The news that greeted Malaysia last week on the resignation of Tan Sri Azman Mokhtar and the whole board of Khazanah sent shockwaves throughout the whole country. An even deeper sadness permeated throughout the Khazanah fraternity including its alumni of which I am part when it was confirmed that Tan Sri Azman’s last day was to be 31st July 2018. Many got to physically be at the base of Tower 2 KLCC and to say goodbye in person but unfortunately, I was not among them having moved to Iskandar Puteri, Johor to ply my trade with Iskandar Investment Berhad, a subsidiary of Khazanah. The social media was awash with tributes and accolades, singing praises of his accomplishments and his character, exemplary to all and sundry. My humble contribution to that tide is customarily late, although what I would like to share is my experience with him as a person, a wonderful human being.
My first contact with Tan Sri was when I was roped in as a consultant to the Transformation Management Office (TMO), Khazanah by my former colleague in iPerintis, Reez Nordin in 2006. One of the 10 ‘Coloured Books’ of the GLC Transformation Programme was the establishment of an academy to enhance the skills of GLC Directors; this initiative was closely tied to another called the Green Book: Enhancing Board Effectiveness. I was brought in to assist in setting up the academy, on the back of having set up an education-based company for Petronas some years earlier. After diving into the project to understand the scope of work and deliverables, I was asked to come up with the whole implementation strategy within 2 weeks, working together with the existing team. Two weeks came and went rather speedily, and it was time to table the plan to Tan Sri (then Dato and called DMD for Datuk Managing Director).
With some trepidation, I walked into DMD’s meeting room, which felt a tad too cold (it was later suggested to me that this was done on purpose, a kind of psychological mind-game tactic, whose authenticity I never got to fully verify). His presence filled the entire room, and one faced a regal silhouetted figure across an Arthurian round table. Little did I know that the seat I took was the hot seat which those familiar with the room avoided, is it was a direct line of sight to the room’s Master. Ignorance is bliss, they say, and unperturbed, I went about presenting my plans with a little swagger, needing to justify my position as a consultant worthy of the appointment.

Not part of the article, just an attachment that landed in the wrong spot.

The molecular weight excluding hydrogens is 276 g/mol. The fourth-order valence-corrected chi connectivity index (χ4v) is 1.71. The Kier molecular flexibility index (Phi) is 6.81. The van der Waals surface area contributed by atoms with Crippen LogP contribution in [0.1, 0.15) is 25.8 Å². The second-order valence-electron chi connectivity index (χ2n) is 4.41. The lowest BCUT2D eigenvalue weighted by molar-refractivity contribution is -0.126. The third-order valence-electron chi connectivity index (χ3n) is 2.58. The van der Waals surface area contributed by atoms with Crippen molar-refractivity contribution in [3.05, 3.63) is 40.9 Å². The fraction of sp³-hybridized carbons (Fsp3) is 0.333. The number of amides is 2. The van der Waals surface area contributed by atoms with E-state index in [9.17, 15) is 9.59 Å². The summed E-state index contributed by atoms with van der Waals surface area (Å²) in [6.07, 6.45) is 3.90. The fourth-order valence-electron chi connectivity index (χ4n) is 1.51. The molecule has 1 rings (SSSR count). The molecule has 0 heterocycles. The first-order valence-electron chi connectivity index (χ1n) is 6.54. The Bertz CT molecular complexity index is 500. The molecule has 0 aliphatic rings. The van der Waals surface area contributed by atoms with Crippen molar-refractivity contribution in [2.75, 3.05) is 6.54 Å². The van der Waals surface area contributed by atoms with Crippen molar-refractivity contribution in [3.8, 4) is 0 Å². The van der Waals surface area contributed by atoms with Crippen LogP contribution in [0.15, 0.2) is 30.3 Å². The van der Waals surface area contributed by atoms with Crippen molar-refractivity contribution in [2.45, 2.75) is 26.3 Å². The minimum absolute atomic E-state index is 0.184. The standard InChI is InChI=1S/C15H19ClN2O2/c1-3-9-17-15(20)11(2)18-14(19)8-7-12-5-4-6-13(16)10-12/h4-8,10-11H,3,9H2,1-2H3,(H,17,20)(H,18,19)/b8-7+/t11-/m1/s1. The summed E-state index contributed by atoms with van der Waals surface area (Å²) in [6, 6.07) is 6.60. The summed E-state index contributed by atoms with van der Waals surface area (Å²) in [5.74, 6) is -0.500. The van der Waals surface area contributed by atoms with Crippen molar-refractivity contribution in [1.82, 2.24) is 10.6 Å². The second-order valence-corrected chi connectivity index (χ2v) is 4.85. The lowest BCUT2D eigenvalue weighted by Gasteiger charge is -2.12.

DMD sat through the presentation thoughtfully, asking leading questions intermittently. He gave a rather long leash for explanations with undivided attention. After a couple of sessions like these, just after I presented the need to set up a company limited by guarantee, he just said ‘Proceed. You now take over the project and you will be a Director of the company.’ and left. It was explained a few minutes later by my supervisor Aini and the HR Head Azman that in those few words, it meant that I would have to a full-time employee of Khazanah, no longer a consultant in order to set up the company as a first director. Brevity with consequences! And this my journey as an employee with Khazanah really began.
One thing that really stayed with me was that he gave you his full attention to the matter on hand, no matter what position in the company you held. For that moment, you mattered. You were no longer a speck, but a mountain worthy of attention, at that moment. But this was true not only in matters involving work; there were numerous times this proved true in more casual circumstances. At the first annual dinner, a scratch team of Affan, Angela, Dr Farid and I performed a magic show having practised only a few hours earlier. I was inexplicably named the best-dressed male of the night and after it was all officially over, he and his wife came over to me and my wife when we were sat way at the back for a chat, seemingly impressed with the repertoire shown. During the first Raya open house at his PJ home, he personally took my family and me on a tour, knowing that I was an architect and therefore showing all the clever space-saving and elegant solutions implemented there. On many occasions he would single me and my family out, and meaningfully chat with us – oh, us gnats, wallflowers in the background but somehow worthy of attention. I even had the pleasure of working solely with him on a project in Iskandar Malaysia, often seeing him after Maghrib to debate and get decisions. His thinking and thoughtfulness never failed to amaze and inspire.
Thus was my humble interaction with this great man. Those moments, few but meaningful, shall be cherished forever. A spec to mountain, momentarily, eternally.
May his path be blessed always.